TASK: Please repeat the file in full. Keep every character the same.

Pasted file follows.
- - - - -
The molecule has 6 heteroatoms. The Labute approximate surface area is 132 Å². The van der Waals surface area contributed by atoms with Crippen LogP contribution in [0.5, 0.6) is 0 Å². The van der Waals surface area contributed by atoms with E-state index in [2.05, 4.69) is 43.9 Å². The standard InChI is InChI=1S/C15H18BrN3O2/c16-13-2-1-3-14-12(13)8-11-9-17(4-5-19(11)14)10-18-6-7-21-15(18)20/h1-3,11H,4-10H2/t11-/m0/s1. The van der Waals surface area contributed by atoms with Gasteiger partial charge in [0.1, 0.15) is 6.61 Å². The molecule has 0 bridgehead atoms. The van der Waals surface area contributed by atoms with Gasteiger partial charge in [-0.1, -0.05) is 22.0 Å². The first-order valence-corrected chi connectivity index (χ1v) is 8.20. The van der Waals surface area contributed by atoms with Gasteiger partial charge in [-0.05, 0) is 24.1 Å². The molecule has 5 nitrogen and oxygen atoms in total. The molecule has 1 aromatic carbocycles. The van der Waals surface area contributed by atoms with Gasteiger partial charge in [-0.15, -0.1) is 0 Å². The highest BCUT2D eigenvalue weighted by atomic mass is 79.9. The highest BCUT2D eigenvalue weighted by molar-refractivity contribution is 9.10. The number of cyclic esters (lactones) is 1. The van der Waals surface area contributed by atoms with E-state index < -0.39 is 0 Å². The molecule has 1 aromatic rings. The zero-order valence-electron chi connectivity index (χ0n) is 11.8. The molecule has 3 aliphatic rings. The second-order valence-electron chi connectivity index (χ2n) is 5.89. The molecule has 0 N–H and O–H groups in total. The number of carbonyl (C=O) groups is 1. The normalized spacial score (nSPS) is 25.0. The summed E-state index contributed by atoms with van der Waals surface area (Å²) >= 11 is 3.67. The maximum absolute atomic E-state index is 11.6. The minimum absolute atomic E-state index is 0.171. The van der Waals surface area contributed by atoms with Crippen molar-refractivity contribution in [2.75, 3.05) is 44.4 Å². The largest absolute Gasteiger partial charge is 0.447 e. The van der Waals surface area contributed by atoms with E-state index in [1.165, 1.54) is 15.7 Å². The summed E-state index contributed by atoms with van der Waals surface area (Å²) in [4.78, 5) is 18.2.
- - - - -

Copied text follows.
The molecule has 6 heteroatoms. The Labute approximate surface area is 132 Å². The van der Waals surface area contributed by atoms with Crippen LogP contribution in [0.5, 0.6) is 0 Å². The van der Waals surface area contributed by atoms with E-state index in [2.05, 4.69) is 43.9 Å². The standard InChI is InChI=1S/C15H18BrN3O2/c16-13-2-1-3-14-12(13)8-11-9-17(4-5-19(11)14)10-18-6-7-21-15(18)20/h1-3,11H,4-10H2/t11-/m0/s1. The van der Waals surface area contributed by atoms with Gasteiger partial charge in [0.1, 0.15) is 6.61 Å². The molecule has 0 bridgehead atoms. The van der Waals surface area contributed by atoms with Gasteiger partial charge in [-0.1, -0.05) is 22.0 Å². The first-order valence-corrected chi connectivity index (χ1v) is 8.20. The van der Waals surface area contributed by atoms with Gasteiger partial charge in [-0.05, 0) is 24.1 Å². The molecule has 5 nitrogen and oxygen atoms in total. The molecule has 1 aromatic carbocycles. The van der Waals surface area contributed by atoms with Gasteiger partial charge in [-0.15, -0.1) is 0 Å². The highest BCUT2D eigenvalue weighted by atomic mass is 79.9. The highest BCUT2D eigenvalue weighted by molar-refractivity contribution is 9.10. The number of cyclic esters (lactones) is 1. The van der Waals surface area contributed by atoms with E-state index < -0.39 is 0 Å². The molecule has 1 aromatic rings. The zero-order valence-electron chi connectivity index (χ0n) is 11.8. The molecule has 3 aliphatic rings. The second-order valence-electron chi connectivity index (χ2n) is 5.89. The molecule has 0 N–H and O–H groups in total. The number of carbonyl (C=O) groups is 1. The normalized spacial score (nSPS) is 25.0. The summed E-state index contributed by atoms with van der Waals surface area (Å²) >= 11 is 3.67. The maximum absolute atomic E-state index is 11.6. The minimum absolute atomic E-state index is 0.171. The van der Waals surface area contributed by atoms with Crippen molar-refractivity contribution in [2.75, 3.05) is 44.4 Å². The largest absolute Gasteiger partial charge is 0.447 e. The van der Waals surface area contributed by atoms with E-state index in [1.165, 1.54) is 15.7 Å². The summed E-state index contributed by atoms with van der Waals surface area (Å²) in [4.78, 5) is 18.2.